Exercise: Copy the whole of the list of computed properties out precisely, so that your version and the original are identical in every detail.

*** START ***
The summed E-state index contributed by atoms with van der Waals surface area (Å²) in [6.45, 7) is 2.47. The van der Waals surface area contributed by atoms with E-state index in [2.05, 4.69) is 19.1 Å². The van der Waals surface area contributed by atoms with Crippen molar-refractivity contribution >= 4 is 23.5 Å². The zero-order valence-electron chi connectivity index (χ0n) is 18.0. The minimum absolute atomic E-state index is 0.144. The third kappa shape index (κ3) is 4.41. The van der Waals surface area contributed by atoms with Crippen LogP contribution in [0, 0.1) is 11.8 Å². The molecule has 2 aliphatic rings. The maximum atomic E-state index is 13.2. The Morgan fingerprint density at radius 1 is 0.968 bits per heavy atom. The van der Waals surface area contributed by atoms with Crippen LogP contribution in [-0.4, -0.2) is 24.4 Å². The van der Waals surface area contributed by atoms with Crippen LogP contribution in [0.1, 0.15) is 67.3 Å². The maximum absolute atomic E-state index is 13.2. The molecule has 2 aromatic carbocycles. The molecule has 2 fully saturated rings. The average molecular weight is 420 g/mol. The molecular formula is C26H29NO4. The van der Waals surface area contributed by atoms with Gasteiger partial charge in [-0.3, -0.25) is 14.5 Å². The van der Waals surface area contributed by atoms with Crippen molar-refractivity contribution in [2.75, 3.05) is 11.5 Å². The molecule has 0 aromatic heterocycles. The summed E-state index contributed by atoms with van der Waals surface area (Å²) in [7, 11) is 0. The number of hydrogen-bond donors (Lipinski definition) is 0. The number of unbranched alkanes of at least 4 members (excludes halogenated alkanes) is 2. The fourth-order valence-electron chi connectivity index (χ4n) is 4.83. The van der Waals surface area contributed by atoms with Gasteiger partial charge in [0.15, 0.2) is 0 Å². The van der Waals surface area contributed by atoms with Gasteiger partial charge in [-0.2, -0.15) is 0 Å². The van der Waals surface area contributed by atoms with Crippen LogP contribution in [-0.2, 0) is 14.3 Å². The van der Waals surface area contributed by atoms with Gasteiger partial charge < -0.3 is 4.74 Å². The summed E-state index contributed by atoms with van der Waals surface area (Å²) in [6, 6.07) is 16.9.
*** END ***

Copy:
The summed E-state index contributed by atoms with van der Waals surface area (Å²) in [6.45, 7) is 2.47. The van der Waals surface area contributed by atoms with E-state index in [2.05, 4.69) is 19.1 Å². The van der Waals surface area contributed by atoms with Crippen molar-refractivity contribution >= 4 is 23.5 Å². The zero-order valence-electron chi connectivity index (χ0n) is 18.0. The minimum absolute atomic E-state index is 0.144. The third kappa shape index (κ3) is 4.41. The van der Waals surface area contributed by atoms with Crippen LogP contribution in [0, 0.1) is 11.8 Å². The molecule has 2 aliphatic rings. The maximum atomic E-state index is 13.2. The Morgan fingerprint density at radius 1 is 0.968 bits per heavy atom. The van der Waals surface area contributed by atoms with Crippen LogP contribution in [-0.4, -0.2) is 24.4 Å². The van der Waals surface area contributed by atoms with Crippen LogP contribution in [0.1, 0.15) is 67.3 Å². The maximum absolute atomic E-state index is 13.2. The molecule has 2 aromatic carbocycles. The molecule has 2 fully saturated rings. The average molecular weight is 420 g/mol. The molecular formula is C26H29NO4. The van der Waals surface area contributed by atoms with Gasteiger partial charge in [-0.3, -0.25) is 14.5 Å². The van der Waals surface area contributed by atoms with Crippen molar-refractivity contribution in [2.75, 3.05) is 11.5 Å². The molecule has 0 aromatic heterocycles. The summed E-state index contributed by atoms with van der Waals surface area (Å²) in [7, 11) is 0. The number of hydrogen-bond donors (Lipinski definition) is 0. The number of unbranched alkanes of at least 4 members (excludes halogenated alkanes) is 2. The fourth-order valence-electron chi connectivity index (χ4n) is 4.83. The van der Waals surface area contributed by atoms with Gasteiger partial charge in [0.15, 0.2) is 0 Å². The van der Waals surface area contributed by atoms with Gasteiger partial charge in [-0.2, -0.15) is 0 Å². The van der Waals surface area contributed by atoms with Crippen LogP contribution in [-0.2, 0) is 14.3 Å². The van der Waals surface area contributed by atoms with Gasteiger partial charge < -0.3 is 4.74 Å². The summed E-state index contributed by atoms with van der Waals surface area (Å²) in [6, 6.07) is 16.9.